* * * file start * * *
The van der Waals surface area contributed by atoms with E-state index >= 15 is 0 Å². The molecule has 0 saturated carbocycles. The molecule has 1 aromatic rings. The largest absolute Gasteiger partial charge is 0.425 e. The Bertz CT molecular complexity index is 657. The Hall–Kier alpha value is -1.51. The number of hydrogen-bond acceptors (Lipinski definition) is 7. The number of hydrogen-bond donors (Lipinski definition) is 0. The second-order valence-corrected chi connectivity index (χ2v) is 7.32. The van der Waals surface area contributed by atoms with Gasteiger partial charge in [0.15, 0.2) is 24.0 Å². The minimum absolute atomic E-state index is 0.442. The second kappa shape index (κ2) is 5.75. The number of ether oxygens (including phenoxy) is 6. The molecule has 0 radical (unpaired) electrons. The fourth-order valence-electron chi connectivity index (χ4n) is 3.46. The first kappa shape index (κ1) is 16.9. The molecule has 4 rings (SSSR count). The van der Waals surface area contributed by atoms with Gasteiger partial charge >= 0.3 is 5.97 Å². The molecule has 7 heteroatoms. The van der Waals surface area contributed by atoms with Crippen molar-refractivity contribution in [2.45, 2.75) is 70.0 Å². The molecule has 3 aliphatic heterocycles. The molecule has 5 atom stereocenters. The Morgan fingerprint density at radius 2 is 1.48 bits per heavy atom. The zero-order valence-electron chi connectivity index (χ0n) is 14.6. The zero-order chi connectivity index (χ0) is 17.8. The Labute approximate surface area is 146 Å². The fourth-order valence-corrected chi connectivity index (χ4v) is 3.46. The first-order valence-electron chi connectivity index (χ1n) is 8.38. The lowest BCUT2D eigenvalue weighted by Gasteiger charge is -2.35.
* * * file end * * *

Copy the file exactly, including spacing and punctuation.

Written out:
The van der Waals surface area contributed by atoms with E-state index >= 15 is 0 Å². The molecule has 0 saturated carbocycles. The molecule has 1 aromatic rings. The largest absolute Gasteiger partial charge is 0.425 e. The Bertz CT molecular complexity index is 657. The Hall–Kier alpha value is -1.51. The number of hydrogen-bond acceptors (Lipinski definition) is 7. The number of hydrogen-bond donors (Lipinski definition) is 0. The second-order valence-corrected chi connectivity index (χ2v) is 7.32. The van der Waals surface area contributed by atoms with Gasteiger partial charge in [0.15, 0.2) is 24.0 Å². The minimum absolute atomic E-state index is 0.442. The second kappa shape index (κ2) is 5.75. The number of ether oxygens (including phenoxy) is 6. The molecule has 0 radical (unpaired) electrons. The fourth-order valence-electron chi connectivity index (χ4n) is 3.46. The first kappa shape index (κ1) is 16.9. The molecule has 4 rings (SSSR count). The van der Waals surface area contributed by atoms with Gasteiger partial charge >= 0.3 is 5.97 Å². The molecule has 7 heteroatoms. The van der Waals surface area contributed by atoms with Crippen molar-refractivity contribution in [2.45, 2.75) is 70.0 Å². The molecule has 3 aliphatic heterocycles. The molecule has 5 atom stereocenters. The Morgan fingerprint density at radius 2 is 1.48 bits per heavy atom. The zero-order valence-electron chi connectivity index (χ0n) is 14.6. The zero-order chi connectivity index (χ0) is 17.8. The Labute approximate surface area is 146 Å². The fourth-order valence-corrected chi connectivity index (χ4v) is 3.46. The first-order valence-electron chi connectivity index (χ1n) is 8.38. The lowest BCUT2D eigenvalue weighted by Gasteiger charge is -2.35.